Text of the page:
Estate Planning: Where to Begin?
It’s never too early to begin estate planning, and you never have too little money or property to ignore it. Planning what will happen after you have died is something that shouldn’t be avoided because you think you have plenty of time. Too many people have died with no plans, and their families have paid the financial consequences. There are steps you can take now to save your family the hassle of dealing with your estate on top of their grief.
You may think that you don’t have enough property, investments, or money to necessitate making an estate plan. That couldn’t be further from the truth. You likely have some ideas about how you want your money and property assigned after you die, whether it be to charities or specific individuals. You can’t depend on your state to determine who should receive your assets, and leaving heirs to determine how to divide assets may be difficult, even if you think they’ll be completely fair. A written plan will go much further in eliminating these and other problems.
Components of an Estate Plan
Once you understand the importance of making a plan detailing the distribution of your estate, you can start constructing that plan. There are several different components of an estate plan. Most people are familiar with a will, which assigns your assets to recipients you’ve designated. A trust is an alternative to a will, that allows for the swift transfer of assets while specifying how to distribute your estate. A power of attorney and a living will are essential documents that designate who will make financial and medical decisions for you if you’re unable to do so yourself.
Identify Your Assets
You should first list all the assets you have that will be distributed after you die. You may not have millions of dollars in a bank account, but you likely do have investments, retirement savings, property, and possibly a life insurance policy. A will is designed to let your family, the government, and any other beneficiaries know who you’ve designated to receive these monies and properties. If you still have minor children, a will names the guardians of those children should you and your spouse both die.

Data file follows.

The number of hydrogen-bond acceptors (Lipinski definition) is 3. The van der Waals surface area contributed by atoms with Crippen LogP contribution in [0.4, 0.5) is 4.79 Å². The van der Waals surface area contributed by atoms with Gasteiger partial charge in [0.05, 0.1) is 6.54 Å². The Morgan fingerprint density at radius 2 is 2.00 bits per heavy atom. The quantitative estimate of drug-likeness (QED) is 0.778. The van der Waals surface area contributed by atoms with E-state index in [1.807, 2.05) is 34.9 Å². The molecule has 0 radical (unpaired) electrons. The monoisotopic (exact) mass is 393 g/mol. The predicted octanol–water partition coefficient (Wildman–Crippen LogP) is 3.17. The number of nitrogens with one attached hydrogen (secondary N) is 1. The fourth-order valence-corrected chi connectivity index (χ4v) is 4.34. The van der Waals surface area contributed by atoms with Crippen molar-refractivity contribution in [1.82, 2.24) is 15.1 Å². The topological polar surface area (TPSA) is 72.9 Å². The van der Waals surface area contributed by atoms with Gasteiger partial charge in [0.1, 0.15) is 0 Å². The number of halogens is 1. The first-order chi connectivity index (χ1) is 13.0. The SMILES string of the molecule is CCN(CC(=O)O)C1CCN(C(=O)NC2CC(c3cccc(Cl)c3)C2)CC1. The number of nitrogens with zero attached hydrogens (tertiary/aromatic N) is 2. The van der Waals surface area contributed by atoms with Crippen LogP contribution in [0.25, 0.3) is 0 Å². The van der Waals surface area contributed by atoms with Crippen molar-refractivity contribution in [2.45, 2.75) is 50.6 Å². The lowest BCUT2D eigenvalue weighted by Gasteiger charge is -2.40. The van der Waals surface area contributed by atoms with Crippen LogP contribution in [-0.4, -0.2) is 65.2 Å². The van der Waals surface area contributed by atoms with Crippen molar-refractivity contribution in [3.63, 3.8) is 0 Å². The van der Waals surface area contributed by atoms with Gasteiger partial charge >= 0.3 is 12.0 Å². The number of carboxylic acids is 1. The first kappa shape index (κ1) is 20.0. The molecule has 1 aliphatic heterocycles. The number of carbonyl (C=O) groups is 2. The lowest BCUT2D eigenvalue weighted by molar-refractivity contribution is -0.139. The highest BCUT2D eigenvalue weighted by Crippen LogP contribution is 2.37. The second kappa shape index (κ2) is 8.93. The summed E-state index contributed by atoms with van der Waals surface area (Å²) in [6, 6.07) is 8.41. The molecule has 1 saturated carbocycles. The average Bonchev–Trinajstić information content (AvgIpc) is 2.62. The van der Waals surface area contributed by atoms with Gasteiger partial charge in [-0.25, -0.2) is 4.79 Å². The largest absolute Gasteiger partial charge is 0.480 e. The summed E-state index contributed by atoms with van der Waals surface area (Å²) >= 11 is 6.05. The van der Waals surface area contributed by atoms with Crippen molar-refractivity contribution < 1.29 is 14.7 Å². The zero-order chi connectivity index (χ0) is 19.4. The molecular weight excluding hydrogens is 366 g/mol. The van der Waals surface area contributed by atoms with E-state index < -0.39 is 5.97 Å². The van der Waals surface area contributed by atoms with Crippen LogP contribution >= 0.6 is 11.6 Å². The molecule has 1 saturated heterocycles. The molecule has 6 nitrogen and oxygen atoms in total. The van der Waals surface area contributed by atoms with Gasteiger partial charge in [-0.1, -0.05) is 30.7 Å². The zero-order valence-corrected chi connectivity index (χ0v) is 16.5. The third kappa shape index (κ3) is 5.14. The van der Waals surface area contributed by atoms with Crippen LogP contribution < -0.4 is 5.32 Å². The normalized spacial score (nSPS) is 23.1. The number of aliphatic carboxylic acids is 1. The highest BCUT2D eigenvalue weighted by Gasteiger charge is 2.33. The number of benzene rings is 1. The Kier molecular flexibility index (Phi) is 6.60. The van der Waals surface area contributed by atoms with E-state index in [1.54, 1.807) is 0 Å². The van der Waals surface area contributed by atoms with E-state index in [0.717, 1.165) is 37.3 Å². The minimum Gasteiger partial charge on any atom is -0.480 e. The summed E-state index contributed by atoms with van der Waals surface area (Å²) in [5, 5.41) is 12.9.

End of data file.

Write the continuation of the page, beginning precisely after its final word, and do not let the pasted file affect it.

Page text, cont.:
Estate Tax Planning
The federal government has laws governing the amount of money you can leave to your heirs without finding yourself subject to the estate tax. In many cases, a trust can help lower the taxes your heirs will have to pay after you have died. A trust is a document that spells out how property held for trust recipients is to be distributed. A trust also helps your heirs avoid probate, or the requirement that your will must go through court administration before settlement, adding to legal costs and extending settlement time. When you're making plans for your estate, it's important to consider how taxes will affect your estate and your heirs.
Review Your Plan Regularly
An important step many people overlook in estate planning is the necessity of regularly reviewing the property, instructions, beneficiaries and administrators that are part of the estate plan. Reviewing your estate plan annually is an excellent idea. If a beneficiary no longer meets the legal requirements mandated by your state or an administrator can no longer perform necessary duties, your heirs may pay the same price they would if you had died without a will.
Share Your Plan with Your Family
Finally, set a time to discuss your estate plan with your family. Your spouse, children, and any other beneficiaries should be notified of your plans. A written plan, including a copy of your will, any trusts or directives you’ve set up, and contact information for your retirement savings plan administrator, your life insurance company, and other assets will help your family during a time when they are likely preoccupied with other concerns. Talking with your family beforehand about the distribution of your property can help reduce or eliminate misunderstandings or mistaken beliefs after you’ve died.
You may think that your family doesn’t want to talk about your death. While it isn’t a pleasant topic, planning for the distribution of your estate now is one of the most loving things you can do for them. Set aside time now to plan for the future.